I'm not ready this month.Seriously. I've only had 28 days of reading, a good number of which I spent failing to write a short story and traveling to Minneapolis. I've only read two books. And one of them took me three weeks. I'm just not ready for February to be over.I shouldn't complain, though - both books I read were fantastic and both dealt with much stronger versions of my current problem: running out of time and being dropped into situations without the proper preparation.Of course, in both What is the What (David Eggers) and The Handmaid's Tale (Margaret Atwood) this lack of preparation was life altering. My problem is that my simple blog post isn't being started until the eleventh hour. Big difference.What's intense about both of these books is the idea that there are authors who can so perfectly get inside the head of someone and spell out the anxieties involved in being relocated - in being thrown into a new situation with little, if any, warning, forced to live life under the gun, subservient because they don't know any different and are afraid to do otherwise. Who knows what lies outside of their life? Who knows if they'd even live to find out.In The Handmaid's Tale, Atwood creates a dystopian masterpiece - a country so frightened of itself that it has no choice but to obey. It's a breakdown of the social hierarchy, a primer into what could happen with information control and women's rights in a future that doesn't respect either ideal. It's frightening in its own right - women forced to be subservient because that's the only way they can figure out to keep lust on the backburner. The Handmaids are there to have their wombs occupied, but not to enjoy any second of it. It's scary.And, at times, it seems so real. But the brilliance of the story isn't the science fiction aspect - it's the loss that the protagonist feels. It's a powerless struggle against an old life - a women's lib upbringing filled with lesbian friends and understanding husbands. Imagine being stripped of all identity, separated from your spouse and child, forced to watch as people were sent away for not obeying, struggling to understand how to escape, how to continue living. How things got this bad.That's what Atwood really does in this book - she illustrates the internal struggle, between a physical life and a mental stability - the mind and the shell, the womb and the woman.Of course, not all displacement is fiction. David Eggers' What is the What chronicles the life of Valentino Achak Deng, a Sudanese refugee who experiences his own type of sudden movement, from the gentle village he grew up in to the front lines of the war to the confusing spectacle of the United States.This is real. The story has been fictionalized to a slight extent, but for the most part Valentino's Sudan is real - a true to life picture of what can happen when the wrong people are in power. It's vividly recounted but not flowingly so. It's written in Valentino's voice, using Valentino's visions and painting Valentino's picture.What a picture it is. A young boy is forced to flee his village, his mother, his father, and join a walking group of other young boys - the Lost Boys of Sudanese lore. He's brought in as a soon-to-be Army boy. He's placed alongside the resistance forces. He's forced to find his place in a refugee camp, living in temporary shelters for a permanent amount of time. He's miserable. And he's got no escape. After all, where could he go?The story is interspersed with quips from his current American life. He eventually makes it to the United States, so you know the ending will be somewhat happy. But he finds the U.S. to be just as difficult, just as dangerous - just as utterly confusing as any war torn village outside of Kenya.I'd call it a coming of age story, but Valentino never had a chance to come of age. He was forced to grow up at the age of eight.So when I complain about not being prepared to write a simple book article, I can't really be taken seriously. Especially when my month of reading was filled with the type of stories that create cold chills and boiling blood - words that piece together the horrors of uncertainty and unfamiliarity. Sure, I had to jump head first to meet deadline. But my consequences were slight - an e-mail from Mr. Magee, a personal disappointment, a rushed article that's a few days late.I mean, my life wasn't on the line. That's pressure. That's displacement.Corey Vilhauer - Black Marks on Wood PulpCVBoMC 2006, 2007: Jan, Feb.
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1991 may be known as the year punk broke but 2013 may soon become the year of its canonization. The phrase “the year punk broke” was coined by filmmaker David Markey after watching Motley Crüe cover the Sex Pistols on television in a jetlag malaise with members of Sonic Youth, whose concert video he was then shooting. It quickly became an inside joke—he says, “They kind of snickered, and from there we all started saying it to each other,”—and was later immortalized as the tour video’s title. If the notion of punk breaking was laughable then, its current cultural cachet would have been unthinkable. But fast-forward twenty years and punk is in vogue. However, it’s also no surprise that the current fêteing has lost touch with punk’s confrontational roots, its urgency and exigency—the capstone being the punk show at the Met, currently exhibiting facsimiles of CBGB’s bathroom walls. The antidote? One comes in the form of the latest chapbook, Punk, from Sarah McCarry’s Guillotine press. Punk skewers this kind of nostalgic teleology, among other things, in the dialogue between lifelong lady punks, Mimi Thi Nguyen and Golnar Nikpour. Nguyen has been making zines like Slander and Race Riot since 1991 and has written a great deal about punk along the way; Nikpour grew up in New York by way of Tehran and was a co-coordinator of seminal punk fanzine Maximum Rocknroll, which she still contributes to intermittently. Their final note is a good starting point for the conversation, as Nguyen defines punk as “a plural, rather than a coherent, series of forms or formations, that can and should resist institutionalization,” and that “attempts to describe punk are always partial because punk is—” And so the chapbook ends, leaping into whitespace that refuses to propose a stable definition of punk. This end hews firmly to their belief that punk consists of a multiplicity of local scenes; the text’s conversational form embraces Nguyen’s and Nikpour’s differences in experience and perspective. Both write of how they became invested in punk’s strains of feminism, gender deviancy, and radical politics. They concur that punk by its own definition exists as a constellation of scenes united by a rather elastic set of punk ethics, and that history cannot be reduced. Which isn’t to say that this doesn’t happen, but that what matters within punk history extends far beyond the traditional celebrated history of punk spawned in the UK and New York City, of the Sex Pistols and Sid and Nancy, of Vivienne Westwood and Malcolm McLaren. To this end, Nguyen also ties in Roderick Ferguson’s writing on the cultural appropriation of minority movements, what he calls “the will of institutionality.” She states, “I am suspicious of the incorporation of a punk canon, managed then by punk experts. What will be determined worth remembering? Only the most useful forms of punk, and useful to what purpose? And what else falls away?” If anything, Punk, and the entire Guillotine chapbook series, adheres to this essential punk ethic that Nguyen and Nikpour identify with and promote. For one, it’s a DIY endeavor and McCarry designs, letterpresses, and sews the chapbooks herself—a practice more common within poetry circles. The series is dedicated to publishing “revolutionary nonfiction,” front-loaded with incendiary political material that’s also quite timely and often couched within a personal narrative. McCarry spoke of her grounding in “revolutionary nonfiction” in a conversation with Chris Higgs: “To me it means work that feels necessary or challenging, that is demanding the world be remade in a better way…. I’m very invested in supporting work that’s explicitly queer, feminist, anti-racist, anti-colonial. Punks and weirdos, setting shit on fire and rioting in the streets, all that good stuff.” Personal encounters with these chapbooks are like an assault with daggers: brief, cutting, and confrontational. I mean this in the best of ways. The first chapbook, Violence, features a conversation with Vanessa Veselka and Lydia Yuknavitch that’s partially available online via the Believer. Veselka and Yuknavitch’s conversation is heated. They discuss the ways they’ve resisted cautionary advice to make their narratives more palatable and feminine, advice to integrate redemption and make their women less violent. This resistance is essentially punk, too. Kate Zambreno’s Toilet Bowl, chapbook #3, riffs on violence too, and toxicity, and feminine rage as a form of resistance. She asks: “Is toxicity the accumulation of rage, or the inability to exhume it?” And Bojan Louis’s Troubleshooting Silence in Arizona speaks of the repression of minority voices through Arizona’s bill HB2281, that bans a maddeningly long list of books by authors like Junot Diaz and Sandra Cisneros, whose books purportedly “promoted resentment toward any race or class” and “advocated ethnic solidarity.” “I write as a way to scream, ” Zambreno writes. Screaming is in opposition to swallowing the rage, to resist social toxicity so that it doesn’t consume her. These chapbooks give a voice to the rage, to cacophonous voices that the mainstream would rather quell, the incisive, impertinent, the desire for change. Veselka and Yuknavitch pit hope against desire, and it’s no contest. The active urgency of desire wins. This resonates with an activist punk ethics, and also with the end of Slavoj Zizek’s speech in Zuccotti Park, printed in Occupy!: Scenes from Occupied America. Zizek urges, “We know that people often desire something but do not really want it. Don't be afraid to want what you desire.” Don't be afraid to want what you desire” seems to be a good slogan for this revolutionary nonfiction. Imagine these chapbooks as samizdat. Imagine a lending library filled with urgent, incisive voices. Imagine these chapbooks as punk entities, DIY and beautifully crafted, offering up original and angry voices, voices of cultural resistance, a plurality.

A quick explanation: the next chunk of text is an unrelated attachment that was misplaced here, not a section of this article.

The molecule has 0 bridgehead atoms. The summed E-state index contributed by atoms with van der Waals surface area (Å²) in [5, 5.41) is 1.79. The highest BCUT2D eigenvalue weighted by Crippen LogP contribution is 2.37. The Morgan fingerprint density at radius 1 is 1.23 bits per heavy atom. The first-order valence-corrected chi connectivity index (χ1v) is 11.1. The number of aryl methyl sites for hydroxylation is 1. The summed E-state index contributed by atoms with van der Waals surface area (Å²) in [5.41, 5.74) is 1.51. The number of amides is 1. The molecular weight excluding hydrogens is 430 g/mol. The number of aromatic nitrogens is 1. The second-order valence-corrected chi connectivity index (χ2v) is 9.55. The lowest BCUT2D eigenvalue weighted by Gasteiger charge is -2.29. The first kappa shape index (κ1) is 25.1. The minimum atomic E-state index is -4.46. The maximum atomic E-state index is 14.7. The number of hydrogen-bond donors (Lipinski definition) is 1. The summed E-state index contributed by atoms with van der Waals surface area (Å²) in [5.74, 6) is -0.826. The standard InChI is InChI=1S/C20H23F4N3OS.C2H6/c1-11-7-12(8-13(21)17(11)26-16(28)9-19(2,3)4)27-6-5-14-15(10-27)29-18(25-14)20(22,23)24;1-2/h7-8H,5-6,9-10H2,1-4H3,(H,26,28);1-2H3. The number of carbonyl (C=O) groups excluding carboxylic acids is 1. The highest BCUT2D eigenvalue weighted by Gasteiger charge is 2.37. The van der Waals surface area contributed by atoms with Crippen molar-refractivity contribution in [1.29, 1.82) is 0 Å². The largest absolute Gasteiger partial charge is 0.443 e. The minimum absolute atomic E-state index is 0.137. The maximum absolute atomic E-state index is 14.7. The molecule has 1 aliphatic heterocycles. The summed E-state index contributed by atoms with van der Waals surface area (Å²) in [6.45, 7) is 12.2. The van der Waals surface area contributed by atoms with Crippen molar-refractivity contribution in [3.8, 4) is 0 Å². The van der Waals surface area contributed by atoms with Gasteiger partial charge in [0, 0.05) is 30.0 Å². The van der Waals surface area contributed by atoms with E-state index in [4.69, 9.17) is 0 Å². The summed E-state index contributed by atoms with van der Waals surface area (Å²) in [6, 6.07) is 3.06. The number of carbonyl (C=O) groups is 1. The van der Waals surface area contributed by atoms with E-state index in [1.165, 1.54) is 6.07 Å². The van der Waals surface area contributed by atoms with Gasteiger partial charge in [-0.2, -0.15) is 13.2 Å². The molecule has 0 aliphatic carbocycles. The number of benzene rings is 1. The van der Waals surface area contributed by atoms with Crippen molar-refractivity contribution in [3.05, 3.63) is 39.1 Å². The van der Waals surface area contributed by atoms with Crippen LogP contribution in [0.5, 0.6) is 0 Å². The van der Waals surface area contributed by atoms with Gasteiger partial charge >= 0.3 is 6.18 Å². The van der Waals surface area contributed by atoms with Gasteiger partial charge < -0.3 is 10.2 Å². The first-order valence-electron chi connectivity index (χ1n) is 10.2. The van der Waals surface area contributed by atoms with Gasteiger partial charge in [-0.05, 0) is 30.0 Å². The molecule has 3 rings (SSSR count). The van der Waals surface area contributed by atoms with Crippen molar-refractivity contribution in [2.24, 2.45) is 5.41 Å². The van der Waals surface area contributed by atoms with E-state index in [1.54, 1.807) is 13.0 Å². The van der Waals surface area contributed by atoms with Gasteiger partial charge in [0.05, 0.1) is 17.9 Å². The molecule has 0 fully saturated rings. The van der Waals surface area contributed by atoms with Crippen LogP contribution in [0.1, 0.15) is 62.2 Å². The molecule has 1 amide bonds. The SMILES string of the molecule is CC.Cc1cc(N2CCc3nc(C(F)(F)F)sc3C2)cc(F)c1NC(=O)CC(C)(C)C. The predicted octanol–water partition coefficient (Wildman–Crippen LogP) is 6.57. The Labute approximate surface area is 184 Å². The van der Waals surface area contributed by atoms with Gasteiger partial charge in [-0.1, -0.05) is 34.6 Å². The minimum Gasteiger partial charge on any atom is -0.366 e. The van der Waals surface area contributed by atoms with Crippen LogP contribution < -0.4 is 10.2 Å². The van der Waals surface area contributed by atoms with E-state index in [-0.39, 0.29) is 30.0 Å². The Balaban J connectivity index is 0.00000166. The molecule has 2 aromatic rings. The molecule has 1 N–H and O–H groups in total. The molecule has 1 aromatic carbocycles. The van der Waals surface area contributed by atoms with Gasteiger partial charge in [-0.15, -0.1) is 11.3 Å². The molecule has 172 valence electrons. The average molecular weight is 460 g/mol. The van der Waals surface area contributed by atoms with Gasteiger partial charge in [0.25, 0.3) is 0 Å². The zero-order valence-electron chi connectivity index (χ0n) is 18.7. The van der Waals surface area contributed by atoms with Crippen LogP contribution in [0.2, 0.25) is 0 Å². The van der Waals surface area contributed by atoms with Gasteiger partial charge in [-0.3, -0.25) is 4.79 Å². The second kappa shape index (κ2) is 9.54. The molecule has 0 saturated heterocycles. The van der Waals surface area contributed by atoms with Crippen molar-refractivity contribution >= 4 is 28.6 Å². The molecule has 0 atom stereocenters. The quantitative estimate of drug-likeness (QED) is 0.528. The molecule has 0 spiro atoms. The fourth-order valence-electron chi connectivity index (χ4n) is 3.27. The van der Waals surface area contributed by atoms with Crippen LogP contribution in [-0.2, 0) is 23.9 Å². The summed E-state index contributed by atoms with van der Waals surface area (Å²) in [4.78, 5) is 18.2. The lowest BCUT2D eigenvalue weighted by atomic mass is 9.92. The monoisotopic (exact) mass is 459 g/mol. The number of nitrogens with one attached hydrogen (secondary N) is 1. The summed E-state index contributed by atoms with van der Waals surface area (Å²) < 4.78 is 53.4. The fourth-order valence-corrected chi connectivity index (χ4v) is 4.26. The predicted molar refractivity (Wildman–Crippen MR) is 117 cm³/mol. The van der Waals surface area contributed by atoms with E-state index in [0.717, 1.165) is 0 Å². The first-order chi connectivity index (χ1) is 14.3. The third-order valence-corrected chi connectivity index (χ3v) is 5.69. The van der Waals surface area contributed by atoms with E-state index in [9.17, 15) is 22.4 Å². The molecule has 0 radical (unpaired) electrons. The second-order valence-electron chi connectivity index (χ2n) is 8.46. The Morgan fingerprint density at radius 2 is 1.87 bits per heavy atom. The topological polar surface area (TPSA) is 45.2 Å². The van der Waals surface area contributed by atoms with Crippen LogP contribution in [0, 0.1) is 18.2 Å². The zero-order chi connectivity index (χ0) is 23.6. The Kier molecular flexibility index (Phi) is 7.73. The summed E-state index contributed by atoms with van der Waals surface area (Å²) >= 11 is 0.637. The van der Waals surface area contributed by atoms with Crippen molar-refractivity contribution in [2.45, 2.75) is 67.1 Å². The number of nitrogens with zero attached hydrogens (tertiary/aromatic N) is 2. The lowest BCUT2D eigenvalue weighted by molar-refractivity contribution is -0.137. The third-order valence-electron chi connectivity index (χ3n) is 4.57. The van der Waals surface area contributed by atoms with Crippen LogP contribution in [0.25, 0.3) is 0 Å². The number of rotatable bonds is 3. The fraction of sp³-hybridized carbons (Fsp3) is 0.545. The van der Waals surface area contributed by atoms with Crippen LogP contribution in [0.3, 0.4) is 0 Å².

The fear that the human race might not survive has been replaced by the fear that it will endure. Joseph Skizzen, the main character of William Gass’s masterful new novel, constantly reconsiders and rewrites the above sentence, sometimes with slight modifications; other times, the sentence balloons to more than a page, but its despairing tone never changes. Gass would certainly sympathize with Joseph’s compulsion for revision. “Something gets on paper,” says Gass about his methods, “and then it gets revised, and then it gets revised, and then it gets revised.” Due in part to his obsessive rewriting process, Middle C took the author nearly 20 years to finish, and The Tunnel -- a tome that has baffled critics and sustained a cult readership since its publication in 1995 -- took Gass nearly three decades to complete. Middle C begins in Austria, where Joseph’s father decides on a whim (“presto-chango”) to persuade the family to forgo their Catholic upbringing and assume Jewish origins instead. This way, the poverty-stricken family can access the underground organization that smuggles Jews to England and escape the trajectory of fascism that was beginning to take hold in Austria, one that Joseph’s father anticipates. In London, Yankel Fixel, Joseph’s father, once again sheds his name (and identity) for one more properly English: Raymond Scofield. It is as Raymond that the father suddenly stumbles into a great fortune that irrevocably changes him once more. He deserts the family without notice, leaving his wife and two kids to board a New World-bound ship to search in vain for him in America. Only much later on in life, still trying to make sense of his absence, does Joseph, in his rather bookish way, forgive his father: “...you wouldn’t arrest the actor who played Hamlet for the death of Polonius.” But despite the appearances of its beginning, Middle C is not just another story of the immigrant struggle in America. The main struggle, as the central sentence of the novel alludes to, is the question of whether or not the human race, given its bloody history, deserves to go on, to survive. Joseph’s a clipper: he cuts newspaper articles about the world’s atrocities and posts them on the walls of his attic, a collection he refers to as the “Inhumanity Museum,” a museum that will “remind its visitors of the vileness of mankind -- not its nobility and triumphs.” He undertakes this task as if it were his life’s work. Professor Skizzen resembles more the thoughtful, melancholy professor-protagonists that inhabit Saul Bellow’s work than he does the rambling Professor Kohler of The Tunnel. While much of the book takes place inside the world of Skizzen’s mind, a dark, roving mind preoccupied with the future of humanity, the sections that depict his childhood (as Joey) are so precisely told with vivid details that they read less like reminiscence, and more like scenes unfolding before our eyes. Gass, who was briefly a student of Wittgenstein’s at Cornell, is a playful writer. And Wittgenstein’s theory that language creates its own reality is very much apparent in Middle C, not just in its absurd, enigmatic beginning, or its many language games -- several words at the end of sentences intentionally rhyme -- but with its questioning of identity and reality, notions that Gass constantly upends. For who cares if Skizzen (German for “Sketches”) fibs about his age, lies about his family’s past, and even concocts an imaginary career for himself as a music professor? He is, after all, an invention. After leaving London, the Skizzens resettle in “The Heart of It All” -- the middle C of the country, if you will -- in fictional Woodbine, Ohio, a “tiny two-bus town” where Joseph and his older sister, Deborah, are raised by their husbandless mother. Joseph quickly loses himself in a love for the piano and eventually learns to play with some level of distinction, though not without great effort: “His approach to playing was like that of someone trying to plug always fresh and seemingly countless leaks -- his fingers were full of desperation...” The cast of grotesque characters that Joseph meets in Woodbine easily rivals those from Winesburg, Ohio (the comparisons are inevitable). There’s Mr. Kazan, proprietor of the High Note, the music store where Joseph works, “who brought his beard around every morning at ten when the store opened, if he remembered the key.” Madame Mieux, the bosomy community college French teacher who employs a fake French accent even when she speaks English and fails to seduce Joseph after she invites him over to her home decorated in piles and piles of pillows. The head librarian, known as the Major, not only gives Joseph employment, but also a place to live in the garage of her home, where the rooms overflow with puddles from house plants. Then there’s Hazel Hazlet, a black woman with a mullet who talks to her teddy bear and sells Joseph a beat-up car for under $50 (she also possesses an angelic singing voice). And those are just a few of the odd characters in a much larger cast, each of whom bursts with an eccentricity all his or her own, as if they’re trying to upstage one another in quirkiness. For an author who’s nearly 90 years old, Gass writes remarkably well about what it’s like to be young. The reflective lyricism of the passages on youth throughout the book recall Rilke’s great coming-of-age novel, The Notebooks of Malte Laurids Brigge, a work Gass admits a fondness for in interviews. From Middle C: When you’re young, time is a puzzle, like interlocking nails. You wonder what you ought to be doing or what the future holds or how things that don’t seem to have worked out will work out; and in such a mood, even when you are focused on the future because you are yet to get laid, to bloom, to beget, to find your way, to win a tournament, you nevertheless don’t detail far-off somedays in your head; you don’t feel your future as you feel a thigh...because the present is too intense, too sunny, brief as a sneeze, too higgledy-piggledy, too complete, too total, a drag already, whereas there is simply so much future, the future is flat as the sea three miles from your eye while the beach you are sitting on is aboil with sunshine and nakedness. But unlike Rilke’s provincial Malte, Joseph never leaves his small town for the big city. For one thing, he doesn’t even have proper citizenship, an annoyance that surfaces just as he’s about to accept employment at a small library in Urichtown, or Whichstown -- as the residents pronounce it, partly because it’s said to be haunted by witches. Despite the risk, Joseph makes a fake ID so he doesn’t have to confront his past, and gets the job. Gass plays with the notion that each person has many “selves” in a lifetime, not just the one filed on bureaucratic records. Throughout the novel we see Joseph continue down a path of fabrication that his father had begun. He lies on his CV about advanced degrees acquired overseas in Vienna so that he can obtain a musicology professorship at nearby Whittlebauer College, where he calculatingly selects Schoenberg, the father of atonal music, as his area of emphasis. Although Joseph doesn’t even really care to listen to him, he’s such an “intimidating composer” nobody will question it. The book ends on a note of astonishing suspense when Joseph’s fate is quite literally sealed in an envelope. The president of Whittlebauer College discovers that an imposter is among them, a professor “with an educational history that has proved false.” What unfolds proves that readers would do well to heed the book’s epigraph: “Remember me! remember me! / but ah! forget my fate.” For as loveable and harmless a creature as Professor Joseph Skizzen may be, especially in a world so cruel, his behavior during the faculty’s Ethics Committee meeting in the final pages leaves us terrified and shows us that he too is only human. We’re left, like the apocalyptic sentence he’s forever rewriting in the book, to reexamine all that we thought we knew about him, about our place in the world, and the philosophy of the so-called “self.”